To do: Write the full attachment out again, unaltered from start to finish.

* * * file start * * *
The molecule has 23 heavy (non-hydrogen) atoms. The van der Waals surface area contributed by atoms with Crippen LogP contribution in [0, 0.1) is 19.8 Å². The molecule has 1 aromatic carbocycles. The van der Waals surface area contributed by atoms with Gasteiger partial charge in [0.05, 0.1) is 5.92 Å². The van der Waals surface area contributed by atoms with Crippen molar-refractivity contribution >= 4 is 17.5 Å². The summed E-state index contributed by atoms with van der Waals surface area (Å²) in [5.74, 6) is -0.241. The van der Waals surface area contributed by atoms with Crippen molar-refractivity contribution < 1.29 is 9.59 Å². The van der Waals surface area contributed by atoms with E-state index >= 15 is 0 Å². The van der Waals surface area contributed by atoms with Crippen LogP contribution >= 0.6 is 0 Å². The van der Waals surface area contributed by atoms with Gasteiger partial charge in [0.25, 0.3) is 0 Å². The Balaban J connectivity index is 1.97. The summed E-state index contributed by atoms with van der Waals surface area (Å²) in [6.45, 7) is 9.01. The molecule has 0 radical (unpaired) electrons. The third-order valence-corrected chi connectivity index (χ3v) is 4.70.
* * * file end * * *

The molecule has 23 heavy (non-hydrogen) atoms. The van der Waals surface area contributed by atoms with Crippen LogP contribution in [0, 0.1) is 19.8 Å². The molecule has 1 aromatic carbocycles. The van der Waals surface area contributed by atoms with Gasteiger partial charge in [0.05, 0.1) is 5.92 Å². The van der Waals surface area contributed by atoms with Crippen molar-refractivity contribution >= 4 is 17.5 Å². The summed E-state index contributed by atoms with van der Waals surface area (Å²) in [5.74, 6) is -0.241. The van der Waals surface area contributed by atoms with Crippen molar-refractivity contribution < 1.29 is 9.59 Å². The van der Waals surface area contributed by atoms with E-state index >= 15 is 0 Å². The van der Waals surface area contributed by atoms with Crippen LogP contribution >= 0.6 is 0 Å². The van der Waals surface area contributed by atoms with Gasteiger partial charge in [0.25, 0.3) is 0 Å². The Balaban J connectivity index is 1.97. The summed E-state index contributed by atoms with van der Waals surface area (Å²) in [6.45, 7) is 9.01. The molecule has 0 radical (unpaired) electrons. The third-order valence-corrected chi connectivity index (χ3v) is 4.70.